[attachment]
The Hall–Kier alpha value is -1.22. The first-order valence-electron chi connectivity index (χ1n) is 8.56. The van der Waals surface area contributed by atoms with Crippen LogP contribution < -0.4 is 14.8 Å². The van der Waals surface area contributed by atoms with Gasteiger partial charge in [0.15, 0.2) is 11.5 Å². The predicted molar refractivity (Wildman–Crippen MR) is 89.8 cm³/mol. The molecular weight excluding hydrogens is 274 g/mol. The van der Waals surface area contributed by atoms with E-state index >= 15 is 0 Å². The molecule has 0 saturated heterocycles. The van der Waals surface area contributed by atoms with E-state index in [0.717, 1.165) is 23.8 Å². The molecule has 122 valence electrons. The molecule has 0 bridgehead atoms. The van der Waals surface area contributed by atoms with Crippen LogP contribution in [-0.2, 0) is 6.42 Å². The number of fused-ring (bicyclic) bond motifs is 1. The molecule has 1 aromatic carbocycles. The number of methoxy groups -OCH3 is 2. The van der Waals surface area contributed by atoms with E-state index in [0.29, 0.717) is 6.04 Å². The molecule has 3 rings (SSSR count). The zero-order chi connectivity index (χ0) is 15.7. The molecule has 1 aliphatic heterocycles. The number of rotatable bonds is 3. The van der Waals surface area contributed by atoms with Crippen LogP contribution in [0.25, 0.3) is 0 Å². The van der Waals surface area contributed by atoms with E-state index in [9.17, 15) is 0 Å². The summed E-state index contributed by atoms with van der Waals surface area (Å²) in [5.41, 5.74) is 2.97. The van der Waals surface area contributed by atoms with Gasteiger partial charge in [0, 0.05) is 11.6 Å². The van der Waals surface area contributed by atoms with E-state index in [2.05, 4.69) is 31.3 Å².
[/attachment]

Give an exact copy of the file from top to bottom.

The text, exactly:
The Hall–Kier alpha value is -1.22. The first-order valence-electron chi connectivity index (χ1n) is 8.56. The van der Waals surface area contributed by atoms with Crippen LogP contribution < -0.4 is 14.8 Å². The van der Waals surface area contributed by atoms with Gasteiger partial charge in [0.15, 0.2) is 11.5 Å². The predicted molar refractivity (Wildman–Crippen MR) is 89.8 cm³/mol. The molecular weight excluding hydrogens is 274 g/mol. The van der Waals surface area contributed by atoms with E-state index >= 15 is 0 Å². The molecule has 0 saturated heterocycles. The van der Waals surface area contributed by atoms with E-state index in [0.717, 1.165) is 23.8 Å². The molecule has 122 valence electrons. The molecule has 0 bridgehead atoms. The van der Waals surface area contributed by atoms with Crippen LogP contribution in [-0.2, 0) is 6.42 Å². The number of fused-ring (bicyclic) bond motifs is 1. The molecule has 1 aromatic carbocycles. The number of methoxy groups -OCH3 is 2. The van der Waals surface area contributed by atoms with E-state index in [0.29, 0.717) is 6.04 Å². The molecule has 3 rings (SSSR count). The zero-order chi connectivity index (χ0) is 15.7. The molecule has 1 aliphatic heterocycles. The number of rotatable bonds is 3. The van der Waals surface area contributed by atoms with Crippen LogP contribution in [0.25, 0.3) is 0 Å². The van der Waals surface area contributed by atoms with E-state index in [9.17, 15) is 0 Å². The summed E-state index contributed by atoms with van der Waals surface area (Å²) in [5.41, 5.74) is 2.97. The van der Waals surface area contributed by atoms with Gasteiger partial charge in [0, 0.05) is 11.6 Å². The van der Waals surface area contributed by atoms with E-state index in [2.05, 4.69) is 31.3 Å².